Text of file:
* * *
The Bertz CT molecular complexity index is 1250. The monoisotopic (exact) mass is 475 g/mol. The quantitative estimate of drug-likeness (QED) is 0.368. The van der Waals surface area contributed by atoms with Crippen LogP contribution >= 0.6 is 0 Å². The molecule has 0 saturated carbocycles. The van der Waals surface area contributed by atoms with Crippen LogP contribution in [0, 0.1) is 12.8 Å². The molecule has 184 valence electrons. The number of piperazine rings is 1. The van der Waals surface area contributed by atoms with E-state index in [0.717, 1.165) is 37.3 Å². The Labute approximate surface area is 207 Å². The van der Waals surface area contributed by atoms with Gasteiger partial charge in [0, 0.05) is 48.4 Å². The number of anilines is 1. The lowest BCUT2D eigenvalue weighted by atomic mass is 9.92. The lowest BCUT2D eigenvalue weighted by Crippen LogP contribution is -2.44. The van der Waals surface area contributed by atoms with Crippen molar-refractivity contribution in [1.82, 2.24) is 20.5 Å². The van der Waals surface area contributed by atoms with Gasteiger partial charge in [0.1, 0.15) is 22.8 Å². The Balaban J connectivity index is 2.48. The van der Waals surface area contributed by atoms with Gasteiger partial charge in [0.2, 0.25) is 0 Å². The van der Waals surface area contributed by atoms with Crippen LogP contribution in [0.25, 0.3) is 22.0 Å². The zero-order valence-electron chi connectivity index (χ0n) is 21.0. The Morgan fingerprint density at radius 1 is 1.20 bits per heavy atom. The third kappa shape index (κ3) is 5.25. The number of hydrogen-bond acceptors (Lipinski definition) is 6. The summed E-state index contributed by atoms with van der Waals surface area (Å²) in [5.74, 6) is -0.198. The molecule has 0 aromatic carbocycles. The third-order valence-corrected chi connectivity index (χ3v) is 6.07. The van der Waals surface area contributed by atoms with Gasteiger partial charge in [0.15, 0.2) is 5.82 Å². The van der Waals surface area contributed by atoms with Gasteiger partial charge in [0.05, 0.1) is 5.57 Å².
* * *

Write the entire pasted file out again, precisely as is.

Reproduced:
The Bertz CT molecular complexity index is 1250. The monoisotopic (exact) mass is 475 g/mol. The quantitative estimate of drug-likeness (QED) is 0.368. The van der Waals surface area contributed by atoms with Crippen LogP contribution >= 0.6 is 0 Å². The molecule has 0 saturated carbocycles. The van der Waals surface area contributed by atoms with Crippen LogP contribution in [0, 0.1) is 12.8 Å². The molecule has 184 valence electrons. The number of piperazine rings is 1. The van der Waals surface area contributed by atoms with E-state index in [0.717, 1.165) is 37.3 Å². The Labute approximate surface area is 207 Å². The van der Waals surface area contributed by atoms with Gasteiger partial charge in [0, 0.05) is 48.4 Å². The number of anilines is 1. The lowest BCUT2D eigenvalue weighted by atomic mass is 9.92. The lowest BCUT2D eigenvalue weighted by Crippen LogP contribution is -2.44. The van der Waals surface area contributed by atoms with Crippen molar-refractivity contribution in [1.82, 2.24) is 20.5 Å². The van der Waals surface area contributed by atoms with Gasteiger partial charge in [0.1, 0.15) is 22.8 Å². The Balaban J connectivity index is 2.48. The van der Waals surface area contributed by atoms with Gasteiger partial charge in [0.2, 0.25) is 0 Å². The van der Waals surface area contributed by atoms with Crippen LogP contribution in [0.25, 0.3) is 22.0 Å². The zero-order valence-electron chi connectivity index (χ0n) is 21.0. The Morgan fingerprint density at radius 1 is 1.20 bits per heavy atom. The third kappa shape index (κ3) is 5.25. The number of hydrogen-bond acceptors (Lipinski definition) is 6. The summed E-state index contributed by atoms with van der Waals surface area (Å²) in [5.74, 6) is -0.198. The molecule has 0 aromatic carbocycles. The third-order valence-corrected chi connectivity index (χ3v) is 6.07. The van der Waals surface area contributed by atoms with Gasteiger partial charge in [0.15, 0.2) is 5.82 Å². The van der Waals surface area contributed by atoms with Gasteiger partial charge in [0.05, 0.1) is 5.57 Å².